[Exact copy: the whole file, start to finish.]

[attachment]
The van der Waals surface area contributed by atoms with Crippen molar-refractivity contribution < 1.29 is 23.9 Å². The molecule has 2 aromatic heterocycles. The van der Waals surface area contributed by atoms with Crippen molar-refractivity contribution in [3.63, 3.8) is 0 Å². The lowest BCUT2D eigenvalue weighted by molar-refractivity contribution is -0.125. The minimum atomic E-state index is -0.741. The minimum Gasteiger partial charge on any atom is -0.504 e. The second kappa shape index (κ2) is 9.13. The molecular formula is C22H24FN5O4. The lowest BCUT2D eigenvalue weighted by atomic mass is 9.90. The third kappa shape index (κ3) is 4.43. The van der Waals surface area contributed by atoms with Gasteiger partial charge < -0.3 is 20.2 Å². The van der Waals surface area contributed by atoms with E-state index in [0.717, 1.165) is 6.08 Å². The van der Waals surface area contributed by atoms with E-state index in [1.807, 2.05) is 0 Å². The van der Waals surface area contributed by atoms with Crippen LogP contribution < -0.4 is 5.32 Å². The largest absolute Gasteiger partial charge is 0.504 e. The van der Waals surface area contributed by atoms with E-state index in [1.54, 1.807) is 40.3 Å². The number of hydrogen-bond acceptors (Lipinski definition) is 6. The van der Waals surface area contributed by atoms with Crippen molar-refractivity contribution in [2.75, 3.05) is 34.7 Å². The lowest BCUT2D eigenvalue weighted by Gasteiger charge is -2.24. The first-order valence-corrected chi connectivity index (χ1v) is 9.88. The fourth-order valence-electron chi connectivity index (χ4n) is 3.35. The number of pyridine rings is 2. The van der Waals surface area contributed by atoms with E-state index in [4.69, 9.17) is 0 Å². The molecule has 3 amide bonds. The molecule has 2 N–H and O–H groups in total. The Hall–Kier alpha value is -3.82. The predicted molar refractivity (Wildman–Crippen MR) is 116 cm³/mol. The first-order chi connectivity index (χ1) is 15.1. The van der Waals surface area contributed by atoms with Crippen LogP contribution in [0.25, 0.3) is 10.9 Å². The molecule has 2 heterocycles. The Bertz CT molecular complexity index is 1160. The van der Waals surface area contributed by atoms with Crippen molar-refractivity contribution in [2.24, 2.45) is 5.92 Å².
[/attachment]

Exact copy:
The van der Waals surface area contributed by atoms with Crippen molar-refractivity contribution < 1.29 is 23.9 Å². The molecule has 2 aromatic heterocycles. The van der Waals surface area contributed by atoms with Crippen molar-refractivity contribution in [3.63, 3.8) is 0 Å². The lowest BCUT2D eigenvalue weighted by molar-refractivity contribution is -0.125. The minimum atomic E-state index is -0.741. The minimum Gasteiger partial charge on any atom is -0.504 e. The second kappa shape index (κ2) is 9.13. The molecular formula is C22H24FN5O4. The lowest BCUT2D eigenvalue weighted by atomic mass is 9.90. The third kappa shape index (κ3) is 4.43. The van der Waals surface area contributed by atoms with Gasteiger partial charge < -0.3 is 20.2 Å². The van der Waals surface area contributed by atoms with E-state index in [0.717, 1.165) is 6.08 Å². The van der Waals surface area contributed by atoms with E-state index in [1.807, 2.05) is 0 Å². The van der Waals surface area contributed by atoms with Crippen LogP contribution < -0.4 is 5.32 Å². The largest absolute Gasteiger partial charge is 0.504 e. The van der Waals surface area contributed by atoms with E-state index in [1.54, 1.807) is 40.3 Å². The number of hydrogen-bond acceptors (Lipinski definition) is 6. The van der Waals surface area contributed by atoms with Crippen molar-refractivity contribution in [2.75, 3.05) is 34.7 Å². The lowest BCUT2D eigenvalue weighted by Gasteiger charge is -2.24. The first-order valence-corrected chi connectivity index (χ1v) is 9.88. The fourth-order valence-electron chi connectivity index (χ4n) is 3.35. The number of pyridine rings is 2. The van der Waals surface area contributed by atoms with E-state index in [4.69, 9.17) is 0 Å². The molecule has 3 amide bonds. The molecule has 2 N–H and O–H groups in total. The Hall–Kier alpha value is -3.82. The predicted molar refractivity (Wildman–Crippen MR) is 116 cm³/mol. The first-order chi connectivity index (χ1) is 15.1. The van der Waals surface area contributed by atoms with Crippen LogP contribution in [0.25, 0.3) is 10.9 Å². The molecule has 2 heterocycles. The Bertz CT molecular complexity index is 1160. The van der Waals surface area contributed by atoms with Crippen molar-refractivity contribution in [2.24, 2.45) is 5.92 Å².